If the bank issues a 1099 for the "profit" of the difference, how does the down payment amount that I lost come into it? Would it off-set that amount totally? If I write off that loss on taxes to off-set the "gain" of the short sale it seems to me that would totally wipe it out PLUS another $3k write-off per year of excess loss.
I'm not sure. That's a question for an accountant.
I'm not sure if loss of the downpayment and principal payments made is considered a loss for tax purposes.
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Old 08-23-2012, 03:12 PM   #25
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It is attractive, the relative % of income with the annuity. I've tried looking at this several ways. One way is...

Deposit the $120k in an IRA. Assuming a 4% rate of return it would grow to $177,600 at age 60. I then start withdrawing the same amount that I would have had in an annuity, $7560 per year. Assuming a tax rate of 25% at that time (big assumption but have to start somewhere) that is a net of $5670. Up to the age of 85 this comes up to $147,420 in after-tax income and a remaining balance of $157,475.

If I take the annuity starting this year at age 49, I will be paying 38% taxes on it through age 53. For the remaining years to age 85 the assumed tax rate is 25%. This comes up to $200,188 in after-tax income and no remaining balance.

That's a difference of $53k in income versus $157k remaining. That's $100k on the side of taking the lump sum. Of course, there's the market risk but, interest rates won't be this low forever either and it could pay more than 4% to get rid of all risk and go to cash/CDs for income.

Unless I'm totally figuring this up wrong, which is also possible.
You are forgetting that 62% of $7,560 would be able to be saved between age 49 and 60. Assuming a 4% return that leaves $70K at age 60 when you could then start taking the annuity, if that is the plan, and @ 4% that 70K since it is not in the spending plan will grow to 188K by age 85:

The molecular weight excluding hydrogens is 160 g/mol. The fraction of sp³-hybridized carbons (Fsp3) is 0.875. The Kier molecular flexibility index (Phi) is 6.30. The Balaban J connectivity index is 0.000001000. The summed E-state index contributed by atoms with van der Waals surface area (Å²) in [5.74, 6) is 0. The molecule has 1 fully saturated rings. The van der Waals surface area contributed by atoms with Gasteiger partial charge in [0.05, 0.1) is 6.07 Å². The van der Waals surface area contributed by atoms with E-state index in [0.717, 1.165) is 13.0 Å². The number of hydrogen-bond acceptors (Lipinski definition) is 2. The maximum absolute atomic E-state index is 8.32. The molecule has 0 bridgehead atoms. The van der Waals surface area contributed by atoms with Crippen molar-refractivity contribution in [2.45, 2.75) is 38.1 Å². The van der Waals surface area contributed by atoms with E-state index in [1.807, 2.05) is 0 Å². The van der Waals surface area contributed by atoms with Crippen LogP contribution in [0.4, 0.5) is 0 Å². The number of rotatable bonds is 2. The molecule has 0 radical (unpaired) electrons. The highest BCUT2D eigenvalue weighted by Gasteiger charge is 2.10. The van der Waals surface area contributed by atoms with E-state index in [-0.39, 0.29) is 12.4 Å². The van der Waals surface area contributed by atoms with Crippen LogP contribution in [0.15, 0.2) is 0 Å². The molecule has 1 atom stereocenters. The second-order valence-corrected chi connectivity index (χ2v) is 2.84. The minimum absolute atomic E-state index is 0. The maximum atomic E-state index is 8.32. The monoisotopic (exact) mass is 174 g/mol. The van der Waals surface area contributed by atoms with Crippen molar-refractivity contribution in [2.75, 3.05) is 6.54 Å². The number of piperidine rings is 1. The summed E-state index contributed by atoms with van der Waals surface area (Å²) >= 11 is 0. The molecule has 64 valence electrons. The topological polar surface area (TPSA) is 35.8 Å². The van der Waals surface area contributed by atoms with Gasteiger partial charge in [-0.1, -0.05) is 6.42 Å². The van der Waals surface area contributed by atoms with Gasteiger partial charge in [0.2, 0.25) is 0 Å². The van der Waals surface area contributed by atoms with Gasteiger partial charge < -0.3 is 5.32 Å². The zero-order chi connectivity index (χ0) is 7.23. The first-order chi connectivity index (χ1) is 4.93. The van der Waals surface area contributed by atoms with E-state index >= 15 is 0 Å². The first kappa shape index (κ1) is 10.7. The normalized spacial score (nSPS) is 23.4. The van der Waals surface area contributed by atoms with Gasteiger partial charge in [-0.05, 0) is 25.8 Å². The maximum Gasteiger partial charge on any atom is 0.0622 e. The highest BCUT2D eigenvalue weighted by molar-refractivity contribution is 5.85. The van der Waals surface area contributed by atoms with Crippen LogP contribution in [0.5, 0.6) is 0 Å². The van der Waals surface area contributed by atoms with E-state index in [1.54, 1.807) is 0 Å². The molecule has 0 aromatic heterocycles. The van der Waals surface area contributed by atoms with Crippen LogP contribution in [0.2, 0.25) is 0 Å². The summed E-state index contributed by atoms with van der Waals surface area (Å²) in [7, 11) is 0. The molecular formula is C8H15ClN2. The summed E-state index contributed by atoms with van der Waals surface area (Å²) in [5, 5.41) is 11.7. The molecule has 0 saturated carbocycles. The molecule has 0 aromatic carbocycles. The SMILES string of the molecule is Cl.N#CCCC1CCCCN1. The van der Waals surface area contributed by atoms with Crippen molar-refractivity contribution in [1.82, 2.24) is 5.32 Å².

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Old 08-23-2012, 03:42 PM   #26
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You are forgetting that 62% of $7,560 would be able to be saved between age 49 and 60. Assuming a 4% return that leaves $70K at age 60 when you could then start taking the annuity, if that is the plan, and @ 4% that 70K since it is not in the spending plan will grow to 188K by age 85:
You are quite correct and I forgot about that. Added a column for 4% interest on the after-tax annuity starting at age 49 to age 60.

According to my calculations it comes up to a difference of $39,400 in favor of the lump sum.

Not a lot over a span of 25 years. I then need to consider longevity risk versus leaving the balance to my 3 children.
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Old 12-09-2012, 10:58 PM   #27
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I chose the lump sum. It hasn't been paid yet, supposed to be any time now and I opened a roll-over IRA already because I needed the account number for the forms.

Things have changed some in the meantime. The company is splitting up and they have a buyer for the still profitable part. The systems and people we have are valuable in the industry. No one can say if there will be further layoffs or not or how things will go, whether the deal with go through or not, etc.

I guess this is good and bad. Right now, even though I knew my job would be ending, I still had a good severance package and a 15% per year retention bonus. I assume that if there is a new owner/continuing business, that will go away. I just really want to retire at age 55 if at all possible.